No. You do not have to accept the apportionment made by the adjuster or adjusters. A practice widely utilized by the insurance industry is to use the same adjuster for both your wind and flood claims because how your losses are apportioned determines whether the loss is covered and the amount the insurance company must pay. If you have a situation like this, you need to consult with competent counsel or an experienced public adjuster. To reach our office, contact us by email or call 305-374-7974. 
  10. Are there different types of adjusters working hurricane claims?
    Yes and the majority represent the insurance companies’ bestinterest. After a hurricane, you will find the following adjusters in the field:

    Public Adjuster – Licensed adjuster who works for you.
    Company Adjuster – Licensed adjuster who is an employee of the insurance company.
    Independent Adjuster – Licensed adjuster contracted to work for the insurance company.
    Catastrophe (“Cat”) Adjuster – Licensed adjuster contracted to work for the insurance company.
    Special Investigative Unit (“SIU”) Adjuster – Licensed adjuster who is contracted to work for the insurance company when your insurer suspects that you or someone associated with your claim has committed or attempted to commit fraud. In this event, you should immediately seek assistance of competent counsel. To reach our office, contact us by email or call 305-374-7974. 

  11. I contacted my insurance company several weeks ago, but have not heard from anyone. What should I do?
    Insurance companies have catastrophe plans and should be prepared for storms causing widespread damage. You may wish to consult with an attorney, a public adjuster, or both. To reach our office, contact us by email or call 305-374-7974.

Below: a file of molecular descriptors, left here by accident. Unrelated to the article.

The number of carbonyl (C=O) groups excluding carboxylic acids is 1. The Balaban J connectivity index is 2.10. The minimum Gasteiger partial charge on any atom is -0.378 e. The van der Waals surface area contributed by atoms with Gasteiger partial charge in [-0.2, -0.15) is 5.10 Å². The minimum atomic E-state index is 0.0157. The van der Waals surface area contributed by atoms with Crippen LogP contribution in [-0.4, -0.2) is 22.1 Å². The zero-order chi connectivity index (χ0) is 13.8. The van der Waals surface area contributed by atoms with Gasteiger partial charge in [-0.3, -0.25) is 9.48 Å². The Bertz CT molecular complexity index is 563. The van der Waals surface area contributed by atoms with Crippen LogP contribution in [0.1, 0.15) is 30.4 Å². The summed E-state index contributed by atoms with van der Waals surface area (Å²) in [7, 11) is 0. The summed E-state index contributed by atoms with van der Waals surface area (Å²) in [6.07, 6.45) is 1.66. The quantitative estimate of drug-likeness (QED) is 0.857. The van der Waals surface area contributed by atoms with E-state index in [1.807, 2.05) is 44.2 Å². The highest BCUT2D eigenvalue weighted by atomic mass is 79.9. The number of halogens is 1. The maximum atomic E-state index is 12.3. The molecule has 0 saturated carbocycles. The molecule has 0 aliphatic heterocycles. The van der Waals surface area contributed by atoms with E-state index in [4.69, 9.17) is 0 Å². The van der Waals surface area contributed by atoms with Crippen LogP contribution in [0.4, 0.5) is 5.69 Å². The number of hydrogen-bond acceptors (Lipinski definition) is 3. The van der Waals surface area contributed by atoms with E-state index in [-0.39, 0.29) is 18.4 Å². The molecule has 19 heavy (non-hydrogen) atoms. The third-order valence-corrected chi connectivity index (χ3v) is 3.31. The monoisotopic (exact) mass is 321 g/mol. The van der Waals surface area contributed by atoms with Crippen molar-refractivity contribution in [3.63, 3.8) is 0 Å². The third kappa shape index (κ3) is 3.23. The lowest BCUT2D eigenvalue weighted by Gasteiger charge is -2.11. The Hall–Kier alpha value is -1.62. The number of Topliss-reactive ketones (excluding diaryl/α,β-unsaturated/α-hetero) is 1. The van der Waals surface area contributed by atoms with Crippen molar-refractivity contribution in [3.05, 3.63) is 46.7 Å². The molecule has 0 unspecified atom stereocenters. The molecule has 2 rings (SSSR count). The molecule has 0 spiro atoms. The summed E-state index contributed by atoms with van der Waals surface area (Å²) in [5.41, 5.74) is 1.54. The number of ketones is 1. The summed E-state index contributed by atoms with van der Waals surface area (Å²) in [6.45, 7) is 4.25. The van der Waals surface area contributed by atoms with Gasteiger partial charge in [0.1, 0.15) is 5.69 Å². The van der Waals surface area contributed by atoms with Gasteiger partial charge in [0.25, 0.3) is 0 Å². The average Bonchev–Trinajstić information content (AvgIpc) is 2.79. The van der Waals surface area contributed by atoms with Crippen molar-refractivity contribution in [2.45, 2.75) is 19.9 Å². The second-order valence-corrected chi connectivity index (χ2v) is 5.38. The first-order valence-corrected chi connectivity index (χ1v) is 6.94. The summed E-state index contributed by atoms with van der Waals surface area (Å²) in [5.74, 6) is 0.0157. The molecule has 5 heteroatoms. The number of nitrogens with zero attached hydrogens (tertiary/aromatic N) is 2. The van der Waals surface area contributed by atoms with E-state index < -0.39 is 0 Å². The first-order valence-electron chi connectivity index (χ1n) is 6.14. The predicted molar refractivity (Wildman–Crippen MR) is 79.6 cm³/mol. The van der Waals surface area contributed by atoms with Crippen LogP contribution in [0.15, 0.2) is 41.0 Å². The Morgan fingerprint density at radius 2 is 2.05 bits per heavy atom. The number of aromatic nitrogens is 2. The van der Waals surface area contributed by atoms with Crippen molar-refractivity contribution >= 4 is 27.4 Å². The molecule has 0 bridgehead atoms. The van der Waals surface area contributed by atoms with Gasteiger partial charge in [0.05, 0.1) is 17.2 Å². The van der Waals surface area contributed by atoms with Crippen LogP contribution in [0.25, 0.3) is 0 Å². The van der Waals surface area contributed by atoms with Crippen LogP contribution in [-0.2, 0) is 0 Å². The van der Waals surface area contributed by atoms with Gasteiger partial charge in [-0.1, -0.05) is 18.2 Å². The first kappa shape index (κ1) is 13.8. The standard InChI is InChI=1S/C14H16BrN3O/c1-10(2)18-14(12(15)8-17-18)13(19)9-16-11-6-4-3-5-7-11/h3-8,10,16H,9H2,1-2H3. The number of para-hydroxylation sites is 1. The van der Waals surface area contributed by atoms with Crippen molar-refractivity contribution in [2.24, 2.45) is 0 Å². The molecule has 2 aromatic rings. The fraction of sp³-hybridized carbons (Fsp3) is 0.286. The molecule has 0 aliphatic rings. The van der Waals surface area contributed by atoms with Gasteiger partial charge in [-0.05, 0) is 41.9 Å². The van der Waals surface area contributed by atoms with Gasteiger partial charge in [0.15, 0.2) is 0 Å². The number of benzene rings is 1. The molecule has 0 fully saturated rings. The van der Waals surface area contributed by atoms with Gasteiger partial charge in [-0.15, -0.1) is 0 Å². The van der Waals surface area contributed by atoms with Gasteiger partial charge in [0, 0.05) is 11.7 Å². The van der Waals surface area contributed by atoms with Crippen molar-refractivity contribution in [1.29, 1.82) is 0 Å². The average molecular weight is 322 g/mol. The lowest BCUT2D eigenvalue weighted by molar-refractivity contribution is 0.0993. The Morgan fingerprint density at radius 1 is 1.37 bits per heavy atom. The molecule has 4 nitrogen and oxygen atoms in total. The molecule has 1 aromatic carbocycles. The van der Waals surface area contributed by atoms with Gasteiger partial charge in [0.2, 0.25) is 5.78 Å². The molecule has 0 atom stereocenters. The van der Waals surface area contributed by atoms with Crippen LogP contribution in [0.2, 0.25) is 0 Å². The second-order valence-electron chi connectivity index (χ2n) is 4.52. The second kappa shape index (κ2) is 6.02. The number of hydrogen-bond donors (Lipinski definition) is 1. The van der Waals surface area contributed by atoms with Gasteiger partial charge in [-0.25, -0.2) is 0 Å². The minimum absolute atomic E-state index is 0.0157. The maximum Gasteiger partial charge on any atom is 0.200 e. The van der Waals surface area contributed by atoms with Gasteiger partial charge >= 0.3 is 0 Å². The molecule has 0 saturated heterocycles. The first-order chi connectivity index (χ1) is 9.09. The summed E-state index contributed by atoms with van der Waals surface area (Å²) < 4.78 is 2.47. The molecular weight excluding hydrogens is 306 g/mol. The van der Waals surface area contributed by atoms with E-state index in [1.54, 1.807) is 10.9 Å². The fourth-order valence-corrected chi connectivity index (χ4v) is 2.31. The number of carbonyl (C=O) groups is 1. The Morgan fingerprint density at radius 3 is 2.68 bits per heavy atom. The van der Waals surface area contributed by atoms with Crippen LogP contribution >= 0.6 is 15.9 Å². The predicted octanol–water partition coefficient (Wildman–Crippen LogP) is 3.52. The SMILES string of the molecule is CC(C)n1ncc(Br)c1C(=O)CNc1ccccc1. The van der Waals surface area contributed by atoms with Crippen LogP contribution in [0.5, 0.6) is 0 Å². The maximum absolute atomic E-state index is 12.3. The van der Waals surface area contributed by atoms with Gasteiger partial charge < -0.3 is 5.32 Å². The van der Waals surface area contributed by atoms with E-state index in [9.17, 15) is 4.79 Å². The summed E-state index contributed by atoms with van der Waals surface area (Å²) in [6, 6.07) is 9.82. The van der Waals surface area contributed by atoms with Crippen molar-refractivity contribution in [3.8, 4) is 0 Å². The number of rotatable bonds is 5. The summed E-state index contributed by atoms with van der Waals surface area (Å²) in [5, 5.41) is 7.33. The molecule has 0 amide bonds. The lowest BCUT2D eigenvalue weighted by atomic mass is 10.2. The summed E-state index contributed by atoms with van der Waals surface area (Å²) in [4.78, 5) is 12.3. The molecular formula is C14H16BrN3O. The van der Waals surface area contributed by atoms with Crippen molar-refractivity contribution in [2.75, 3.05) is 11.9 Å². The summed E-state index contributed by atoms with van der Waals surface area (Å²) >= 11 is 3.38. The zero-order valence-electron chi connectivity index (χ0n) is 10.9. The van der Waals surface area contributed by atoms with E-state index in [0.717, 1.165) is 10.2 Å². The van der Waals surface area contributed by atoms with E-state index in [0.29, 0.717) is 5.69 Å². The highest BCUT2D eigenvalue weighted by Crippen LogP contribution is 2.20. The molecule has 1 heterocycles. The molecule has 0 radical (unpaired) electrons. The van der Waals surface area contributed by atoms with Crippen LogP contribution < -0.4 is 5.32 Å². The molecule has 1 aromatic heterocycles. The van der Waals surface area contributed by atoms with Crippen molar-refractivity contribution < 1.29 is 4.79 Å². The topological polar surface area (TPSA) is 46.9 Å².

12. How long does the insurance company have to pay my claim?
    According to Florida Statute 627.70131(5)(a), within 90 days after a company receives notice of a new, reopened or supplement property insurance claim, the company must pay or deny the claim or a portion of the claim unless the failure to pay the claim or a portion of the claim is caused by factors beyond the control of the company. Any payment (portion or entire claim) paid more than 90 days after the company receives notice of the claim, or paid more than 15 days after there are no longer factors beyond the control of the company, whichever is later, will bear interest according to Florida Statute 55.03. Furthermore, according to Florida Statute 626.9541(1)(i)4, it is also considered an unfair trade practice if the insurer fails to pay undisputed amounts of partial or full benefits owed under first-party residential property insurance policies within 90 days after determining the amount and agreeing to coverage, unless payment of the undisputed amount is prevented by an act of God, prevented by the impossibility of performance, or due to actions by the insured or claimant that constitute fraud, lack of cooperation, or intentional misrepresentation regarding the claim for which benefits are owed. If your insurance company is delaying the processing of your claim, please contact us by email or call 305-374-7974.
  13. Can attorney’s fees and costs be assessed against an insurance company for having to fight a valid claim that has been denied?
    Yes. According to Florida Statute 624.155(4), an insurance company must pay the attorney’s fees and costs of an insured who prevails against their own insurance company. The purpose of the law is to encourage insurance companies to pay valid claims and to compensate insureds who must hire an attorney to enforce their rights under insurance contracts.

For additional answers to insurance questions please contact us by email or call 305-374-7974